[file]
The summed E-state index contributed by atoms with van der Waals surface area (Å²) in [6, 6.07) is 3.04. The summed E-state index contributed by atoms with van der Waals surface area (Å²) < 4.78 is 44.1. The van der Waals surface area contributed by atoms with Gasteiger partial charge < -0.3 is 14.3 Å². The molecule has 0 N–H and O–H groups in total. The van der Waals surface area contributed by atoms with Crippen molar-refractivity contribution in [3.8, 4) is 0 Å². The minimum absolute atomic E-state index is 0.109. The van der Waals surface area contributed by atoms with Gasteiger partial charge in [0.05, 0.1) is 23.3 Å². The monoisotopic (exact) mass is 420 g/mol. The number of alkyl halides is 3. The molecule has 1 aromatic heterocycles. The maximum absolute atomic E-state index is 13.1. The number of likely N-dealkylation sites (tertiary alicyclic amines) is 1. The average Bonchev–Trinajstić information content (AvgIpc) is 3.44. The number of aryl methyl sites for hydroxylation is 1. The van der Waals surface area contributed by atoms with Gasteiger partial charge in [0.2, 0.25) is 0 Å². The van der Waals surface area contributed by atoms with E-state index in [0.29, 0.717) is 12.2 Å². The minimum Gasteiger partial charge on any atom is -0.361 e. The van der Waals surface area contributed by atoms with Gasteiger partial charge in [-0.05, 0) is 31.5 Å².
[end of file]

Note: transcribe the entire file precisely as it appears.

The summed E-state index contributed by atoms with van der Waals surface area (Å²) in [6, 6.07) is 3.04. The summed E-state index contributed by atoms with van der Waals surface area (Å²) < 4.78 is 44.1. The van der Waals surface area contributed by atoms with Gasteiger partial charge < -0.3 is 14.3 Å². The molecule has 0 N–H and O–H groups in total. The van der Waals surface area contributed by atoms with Crippen molar-refractivity contribution in [3.8, 4) is 0 Å². The minimum absolute atomic E-state index is 0.109. The van der Waals surface area contributed by atoms with Gasteiger partial charge in [0.05, 0.1) is 23.3 Å². The monoisotopic (exact) mass is 420 g/mol. The number of alkyl halides is 3. The molecule has 1 aromatic heterocycles. The maximum absolute atomic E-state index is 13.1. The number of likely N-dealkylation sites (tertiary alicyclic amines) is 1. The average Bonchev–Trinajstić information content (AvgIpc) is 3.44. The number of aryl methyl sites for hydroxylation is 1. The van der Waals surface area contributed by atoms with Gasteiger partial charge in [0.2, 0.25) is 0 Å². The van der Waals surface area contributed by atoms with E-state index in [0.29, 0.717) is 12.2 Å². The minimum Gasteiger partial charge on any atom is -0.361 e. The van der Waals surface area contributed by atoms with Gasteiger partial charge in [-0.05, 0) is 31.5 Å².